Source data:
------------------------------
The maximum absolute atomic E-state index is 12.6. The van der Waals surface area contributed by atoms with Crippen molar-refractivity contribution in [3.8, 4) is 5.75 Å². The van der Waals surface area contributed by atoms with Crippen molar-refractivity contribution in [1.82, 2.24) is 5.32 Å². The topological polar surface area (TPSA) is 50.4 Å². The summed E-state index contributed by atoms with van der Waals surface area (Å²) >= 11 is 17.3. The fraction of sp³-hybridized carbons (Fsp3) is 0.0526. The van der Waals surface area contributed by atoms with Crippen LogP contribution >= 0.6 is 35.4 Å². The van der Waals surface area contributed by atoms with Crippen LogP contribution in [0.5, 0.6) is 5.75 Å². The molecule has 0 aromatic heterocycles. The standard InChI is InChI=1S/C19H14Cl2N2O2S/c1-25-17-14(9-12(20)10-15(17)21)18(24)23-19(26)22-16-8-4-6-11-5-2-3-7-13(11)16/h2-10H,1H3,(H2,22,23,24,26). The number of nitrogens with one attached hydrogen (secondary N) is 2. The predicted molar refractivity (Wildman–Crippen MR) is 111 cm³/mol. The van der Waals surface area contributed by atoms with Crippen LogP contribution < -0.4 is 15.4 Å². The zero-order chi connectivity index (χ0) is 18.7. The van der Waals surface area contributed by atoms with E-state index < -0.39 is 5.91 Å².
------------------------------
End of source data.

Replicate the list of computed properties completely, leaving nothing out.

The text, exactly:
The maximum absolute atomic E-state index is 12.6. The van der Waals surface area contributed by atoms with Crippen molar-refractivity contribution in [3.8, 4) is 5.75 Å². The van der Waals surface area contributed by atoms with Crippen molar-refractivity contribution in [1.82, 2.24) is 5.32 Å². The topological polar surface area (TPSA) is 50.4 Å². The summed E-state index contributed by atoms with van der Waals surface area (Å²) >= 11 is 17.3. The fraction of sp³-hybridized carbons (Fsp3) is 0.0526. The van der Waals surface area contributed by atoms with Crippen LogP contribution >= 0.6 is 35.4 Å². The van der Waals surface area contributed by atoms with Crippen LogP contribution in [0.5, 0.6) is 5.75 Å². The molecule has 0 aromatic heterocycles. The standard InChI is InChI=1S/C19H14Cl2N2O2S/c1-25-17-14(9-12(20)10-15(17)21)18(24)23-19(26)22-16-8-4-6-11-5-2-3-7-13(11)16/h2-10H,1H3,(H2,22,23,24,26). The number of nitrogens with one attached hydrogen (secondary N) is 2. The predicted molar refractivity (Wildman–Crippen MR) is 111 cm³/mol. The van der Waals surface area contributed by atoms with Crippen LogP contribution < -0.4 is 15.4 Å². The zero-order chi connectivity index (χ0) is 18.7. The van der Waals surface area contributed by atoms with E-state index < -0.39 is 5.91 Å².